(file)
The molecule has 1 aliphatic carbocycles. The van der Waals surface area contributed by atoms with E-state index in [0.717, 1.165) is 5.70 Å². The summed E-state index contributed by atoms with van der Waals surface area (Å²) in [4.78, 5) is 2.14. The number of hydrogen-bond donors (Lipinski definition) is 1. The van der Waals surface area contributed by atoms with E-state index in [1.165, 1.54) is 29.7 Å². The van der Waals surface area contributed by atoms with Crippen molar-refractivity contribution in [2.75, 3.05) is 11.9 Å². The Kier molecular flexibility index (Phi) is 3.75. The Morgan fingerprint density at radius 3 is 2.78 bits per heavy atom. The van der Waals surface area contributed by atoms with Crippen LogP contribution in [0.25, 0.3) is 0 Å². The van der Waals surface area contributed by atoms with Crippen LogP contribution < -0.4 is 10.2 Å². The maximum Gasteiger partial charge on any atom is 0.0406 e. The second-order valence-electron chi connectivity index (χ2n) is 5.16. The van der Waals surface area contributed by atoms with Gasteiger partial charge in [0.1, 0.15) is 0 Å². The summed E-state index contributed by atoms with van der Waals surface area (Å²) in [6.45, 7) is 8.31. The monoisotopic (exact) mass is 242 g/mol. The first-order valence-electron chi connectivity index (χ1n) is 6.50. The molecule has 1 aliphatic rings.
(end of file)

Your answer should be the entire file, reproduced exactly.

The molecule has 1 aliphatic carbocycles. The van der Waals surface area contributed by atoms with E-state index in [0.717, 1.165) is 5.70 Å². The summed E-state index contributed by atoms with van der Waals surface area (Å²) in [4.78, 5) is 2.14. The number of hydrogen-bond donors (Lipinski definition) is 1. The van der Waals surface area contributed by atoms with E-state index in [1.165, 1.54) is 29.7 Å². The van der Waals surface area contributed by atoms with Crippen molar-refractivity contribution in [2.75, 3.05) is 11.9 Å². The Kier molecular flexibility index (Phi) is 3.75. The Morgan fingerprint density at radius 3 is 2.78 bits per heavy atom. The van der Waals surface area contributed by atoms with Crippen LogP contribution in [0.25, 0.3) is 0 Å². The van der Waals surface area contributed by atoms with Crippen LogP contribution < -0.4 is 10.2 Å². The maximum Gasteiger partial charge on any atom is 0.0406 e. The second-order valence-electron chi connectivity index (χ2n) is 5.16. The van der Waals surface area contributed by atoms with Gasteiger partial charge in [0.1, 0.15) is 0 Å². The summed E-state index contributed by atoms with van der Waals surface area (Å²) in [6.45, 7) is 8.31. The monoisotopic (exact) mass is 242 g/mol. The first-order valence-electron chi connectivity index (χ1n) is 6.50. The molecule has 1 aliphatic rings.